Will Iran revert to a parliamentary system?

Al-Monitor- The recurring debate in Iran over reviving the position of prime minister has been resumed. This time, however, the discussion appears to be taking a somewhat more serious turn, with a number of parliamentarians preparing to obtain the backing of Supreme Leader Ayatollah Ali Khamenei to proceed from talk to action.

For a decade after the 1979 Islamic Revolution, Iran had a parliamentary political system. Mehdi Bazargan served as the country’s first post-revolutionary prime minister, before his government resigned following Ayatollah Ruhollah Khomeini’s endorsement of the US Embassy takeover in November 1979. The last prime minister was Mir Hossein Mousavi, who held the office from 1981 to 1989, concurrent with much of the Iran-Iraq War.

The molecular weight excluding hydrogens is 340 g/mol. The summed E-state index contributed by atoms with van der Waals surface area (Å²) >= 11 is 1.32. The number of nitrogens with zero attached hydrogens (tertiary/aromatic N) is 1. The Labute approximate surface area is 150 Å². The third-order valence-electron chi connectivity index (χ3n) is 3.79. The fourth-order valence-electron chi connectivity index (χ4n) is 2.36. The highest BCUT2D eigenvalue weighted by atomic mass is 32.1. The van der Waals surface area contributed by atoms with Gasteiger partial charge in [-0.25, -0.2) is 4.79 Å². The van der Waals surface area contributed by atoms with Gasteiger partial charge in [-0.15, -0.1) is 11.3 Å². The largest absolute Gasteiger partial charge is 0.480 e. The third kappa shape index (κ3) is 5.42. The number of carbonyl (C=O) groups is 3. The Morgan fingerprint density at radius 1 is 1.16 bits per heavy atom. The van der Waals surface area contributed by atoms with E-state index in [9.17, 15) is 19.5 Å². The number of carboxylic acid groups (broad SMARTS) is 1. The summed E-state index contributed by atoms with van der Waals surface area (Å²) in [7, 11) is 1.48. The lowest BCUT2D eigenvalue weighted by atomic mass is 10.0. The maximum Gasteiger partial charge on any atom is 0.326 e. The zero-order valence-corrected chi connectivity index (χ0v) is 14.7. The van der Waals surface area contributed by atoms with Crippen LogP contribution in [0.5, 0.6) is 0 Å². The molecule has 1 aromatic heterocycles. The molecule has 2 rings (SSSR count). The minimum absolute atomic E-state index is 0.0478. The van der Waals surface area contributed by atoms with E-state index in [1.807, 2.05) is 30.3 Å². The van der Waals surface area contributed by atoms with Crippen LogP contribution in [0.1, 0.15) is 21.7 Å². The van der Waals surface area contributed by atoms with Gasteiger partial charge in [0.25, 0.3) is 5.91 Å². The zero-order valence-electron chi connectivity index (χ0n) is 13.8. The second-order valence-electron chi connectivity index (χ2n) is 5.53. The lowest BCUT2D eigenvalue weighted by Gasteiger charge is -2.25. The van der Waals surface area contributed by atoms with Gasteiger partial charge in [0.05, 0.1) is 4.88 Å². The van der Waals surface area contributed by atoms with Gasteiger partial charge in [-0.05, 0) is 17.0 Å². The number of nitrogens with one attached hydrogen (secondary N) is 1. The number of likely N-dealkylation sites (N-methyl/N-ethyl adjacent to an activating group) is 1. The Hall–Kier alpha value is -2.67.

In 1989, the constitution was amended to abolish the premiership, with the responsibilities of the office divided between the president and first vice president. The move was primarily driven by repeated disputes between the prime minister and president, including tensions over their areas of authority and the appointment of ministers. During the past decade, however, reverting to a parliamentary system has been raised on several occasions.

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